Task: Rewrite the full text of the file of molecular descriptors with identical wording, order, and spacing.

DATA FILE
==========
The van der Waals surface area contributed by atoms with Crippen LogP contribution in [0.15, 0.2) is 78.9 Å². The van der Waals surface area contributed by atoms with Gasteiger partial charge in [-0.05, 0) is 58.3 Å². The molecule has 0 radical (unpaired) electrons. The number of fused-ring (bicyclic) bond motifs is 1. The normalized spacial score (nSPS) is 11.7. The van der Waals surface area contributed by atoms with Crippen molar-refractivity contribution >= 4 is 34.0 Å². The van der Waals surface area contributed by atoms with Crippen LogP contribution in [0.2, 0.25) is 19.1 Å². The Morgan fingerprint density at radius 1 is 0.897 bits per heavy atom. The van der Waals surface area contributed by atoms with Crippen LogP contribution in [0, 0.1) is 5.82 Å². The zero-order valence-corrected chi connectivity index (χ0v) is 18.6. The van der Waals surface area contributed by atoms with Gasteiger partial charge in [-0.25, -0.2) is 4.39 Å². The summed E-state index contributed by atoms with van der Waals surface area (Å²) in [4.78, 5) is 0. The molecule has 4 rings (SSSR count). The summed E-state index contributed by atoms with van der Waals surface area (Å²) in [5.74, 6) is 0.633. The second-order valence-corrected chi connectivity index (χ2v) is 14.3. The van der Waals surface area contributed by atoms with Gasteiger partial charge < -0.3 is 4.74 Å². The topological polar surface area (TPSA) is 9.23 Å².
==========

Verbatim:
The van der Waals surface area contributed by atoms with Crippen LogP contribution in [0.15, 0.2) is 78.9 Å². The van der Waals surface area contributed by atoms with Gasteiger partial charge in [-0.05, 0) is 58.3 Å². The molecule has 0 radical (unpaired) electrons. The number of fused-ring (bicyclic) bond motifs is 1. The normalized spacial score (nSPS) is 11.7. The van der Waals surface area contributed by atoms with Crippen molar-refractivity contribution >= 4 is 34.0 Å². The van der Waals surface area contributed by atoms with Crippen LogP contribution in [0.2, 0.25) is 19.1 Å². The Morgan fingerprint density at radius 1 is 0.897 bits per heavy atom. The van der Waals surface area contributed by atoms with Crippen LogP contribution in [0, 0.1) is 5.82 Å². The zero-order valence-corrected chi connectivity index (χ0v) is 18.6. The van der Waals surface area contributed by atoms with Gasteiger partial charge in [-0.25, -0.2) is 4.39 Å². The summed E-state index contributed by atoms with van der Waals surface area (Å²) in [4.78, 5) is 0. The molecule has 4 rings (SSSR count). The summed E-state index contributed by atoms with van der Waals surface area (Å²) in [5.74, 6) is 0.633. The second-order valence-corrected chi connectivity index (χ2v) is 14.3. The van der Waals surface area contributed by atoms with Gasteiger partial charge < -0.3 is 4.74 Å². The topological polar surface area (TPSA) is 9.23 Å².